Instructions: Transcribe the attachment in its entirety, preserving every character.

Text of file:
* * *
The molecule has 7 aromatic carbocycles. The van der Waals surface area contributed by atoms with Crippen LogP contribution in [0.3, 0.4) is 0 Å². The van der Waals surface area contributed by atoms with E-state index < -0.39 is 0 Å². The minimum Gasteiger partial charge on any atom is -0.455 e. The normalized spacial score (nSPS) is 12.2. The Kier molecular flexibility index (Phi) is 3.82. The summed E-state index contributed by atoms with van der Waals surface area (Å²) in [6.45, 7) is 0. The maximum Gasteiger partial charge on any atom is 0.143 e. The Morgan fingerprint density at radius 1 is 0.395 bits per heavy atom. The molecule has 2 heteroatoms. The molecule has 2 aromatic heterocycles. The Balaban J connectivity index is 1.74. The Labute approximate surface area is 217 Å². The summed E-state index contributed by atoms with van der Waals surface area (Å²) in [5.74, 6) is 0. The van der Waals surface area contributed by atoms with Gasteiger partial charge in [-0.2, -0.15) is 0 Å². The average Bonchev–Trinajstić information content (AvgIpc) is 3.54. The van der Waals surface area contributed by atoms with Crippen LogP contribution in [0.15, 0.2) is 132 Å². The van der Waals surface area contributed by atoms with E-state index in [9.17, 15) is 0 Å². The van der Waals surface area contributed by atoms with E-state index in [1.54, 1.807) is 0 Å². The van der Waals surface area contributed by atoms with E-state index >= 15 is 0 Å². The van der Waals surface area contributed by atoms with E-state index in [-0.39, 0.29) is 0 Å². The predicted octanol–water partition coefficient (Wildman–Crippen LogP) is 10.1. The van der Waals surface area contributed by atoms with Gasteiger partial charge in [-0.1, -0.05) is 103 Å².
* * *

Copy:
The molecule has 7 aromatic carbocycles. The van der Waals surface area contributed by atoms with Crippen LogP contribution in [0.3, 0.4) is 0 Å². The van der Waals surface area contributed by atoms with E-state index < -0.39 is 0 Å². The minimum Gasteiger partial charge on any atom is -0.455 e. The normalized spacial score (nSPS) is 12.2. The Kier molecular flexibility index (Phi) is 3.82. The summed E-state index contributed by atoms with van der Waals surface area (Å²) in [6.45, 7) is 0. The maximum Gasteiger partial charge on any atom is 0.143 e. The Morgan fingerprint density at radius 1 is 0.395 bits per heavy atom. The molecule has 2 heteroatoms. The molecule has 2 aromatic heterocycles. The Balaban J connectivity index is 1.74. The Labute approximate surface area is 217 Å². The summed E-state index contributed by atoms with van der Waals surface area (Å²) in [5.74, 6) is 0. The van der Waals surface area contributed by atoms with Gasteiger partial charge in [-0.2, -0.15) is 0 Å². The average Bonchev–Trinajstić information content (AvgIpc) is 3.54. The van der Waals surface area contributed by atoms with Crippen LogP contribution in [0.15, 0.2) is 132 Å². The van der Waals surface area contributed by atoms with E-state index in [9.17, 15) is 0 Å². The van der Waals surface area contributed by atoms with E-state index in [1.54, 1.807) is 0 Å². The van der Waals surface area contributed by atoms with E-state index >= 15 is 0 Å². The van der Waals surface area contributed by atoms with E-state index in [-0.39, 0.29) is 0 Å². The predicted octanol–water partition coefficient (Wildman–Crippen LogP) is 10.1. The van der Waals surface area contributed by atoms with Gasteiger partial charge in [-0.1, -0.05) is 103 Å².